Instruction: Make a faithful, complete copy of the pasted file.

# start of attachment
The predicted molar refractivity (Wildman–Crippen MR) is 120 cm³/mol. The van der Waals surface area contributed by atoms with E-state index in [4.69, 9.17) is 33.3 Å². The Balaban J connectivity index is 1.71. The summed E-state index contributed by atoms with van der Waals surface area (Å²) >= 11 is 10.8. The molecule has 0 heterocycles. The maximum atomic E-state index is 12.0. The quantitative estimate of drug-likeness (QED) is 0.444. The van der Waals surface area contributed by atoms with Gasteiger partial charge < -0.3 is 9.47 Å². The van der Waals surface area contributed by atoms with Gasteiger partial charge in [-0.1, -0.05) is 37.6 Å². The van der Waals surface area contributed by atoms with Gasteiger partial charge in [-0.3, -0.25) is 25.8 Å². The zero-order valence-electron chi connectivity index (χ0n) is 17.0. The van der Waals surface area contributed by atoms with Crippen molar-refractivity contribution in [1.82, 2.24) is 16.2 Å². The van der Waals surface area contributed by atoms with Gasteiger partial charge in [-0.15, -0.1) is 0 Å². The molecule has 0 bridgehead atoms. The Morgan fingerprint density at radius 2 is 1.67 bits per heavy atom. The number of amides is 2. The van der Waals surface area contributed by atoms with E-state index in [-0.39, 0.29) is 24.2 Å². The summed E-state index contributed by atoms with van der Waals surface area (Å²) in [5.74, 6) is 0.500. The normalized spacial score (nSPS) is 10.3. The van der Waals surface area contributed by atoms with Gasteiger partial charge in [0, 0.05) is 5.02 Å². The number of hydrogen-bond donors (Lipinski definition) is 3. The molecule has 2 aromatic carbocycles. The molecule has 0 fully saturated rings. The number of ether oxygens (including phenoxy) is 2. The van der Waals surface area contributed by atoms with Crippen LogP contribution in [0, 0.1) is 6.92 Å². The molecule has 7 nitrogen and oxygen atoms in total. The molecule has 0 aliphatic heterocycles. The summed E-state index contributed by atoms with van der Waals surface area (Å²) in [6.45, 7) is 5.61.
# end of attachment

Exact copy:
The predicted molar refractivity (Wildman–Crippen MR) is 120 cm³/mol. The van der Waals surface area contributed by atoms with E-state index in [4.69, 9.17) is 33.3 Å². The Balaban J connectivity index is 1.71. The summed E-state index contributed by atoms with van der Waals surface area (Å²) >= 11 is 10.8. The molecule has 0 heterocycles. The maximum atomic E-state index is 12.0. The quantitative estimate of drug-likeness (QED) is 0.444. The van der Waals surface area contributed by atoms with Gasteiger partial charge < -0.3 is 9.47 Å². The van der Waals surface area contributed by atoms with Gasteiger partial charge in [-0.1, -0.05) is 37.6 Å². The van der Waals surface area contributed by atoms with Gasteiger partial charge in [-0.3, -0.25) is 25.8 Å². The zero-order valence-electron chi connectivity index (χ0n) is 17.0. The van der Waals surface area contributed by atoms with Crippen molar-refractivity contribution in [1.82, 2.24) is 16.2 Å². The van der Waals surface area contributed by atoms with Gasteiger partial charge in [-0.15, -0.1) is 0 Å². The molecule has 0 bridgehead atoms. The Morgan fingerprint density at radius 2 is 1.67 bits per heavy atom. The number of amides is 2. The van der Waals surface area contributed by atoms with E-state index in [-0.39, 0.29) is 24.2 Å². The summed E-state index contributed by atoms with van der Waals surface area (Å²) in [5.74, 6) is 0.500. The normalized spacial score (nSPS) is 10.3. The van der Waals surface area contributed by atoms with Gasteiger partial charge in [0, 0.05) is 5.02 Å². The number of hydrogen-bond donors (Lipinski definition) is 3. The molecule has 2 aromatic carbocycles. The molecule has 0 fully saturated rings. The number of ether oxygens (including phenoxy) is 2. The van der Waals surface area contributed by atoms with Crippen LogP contribution in [0, 0.1) is 6.92 Å². The molecule has 7 nitrogen and oxygen atoms in total. The molecule has 0 aliphatic heterocycles. The summed E-state index contributed by atoms with van der Waals surface area (Å²) in [6.45, 7) is 5.61.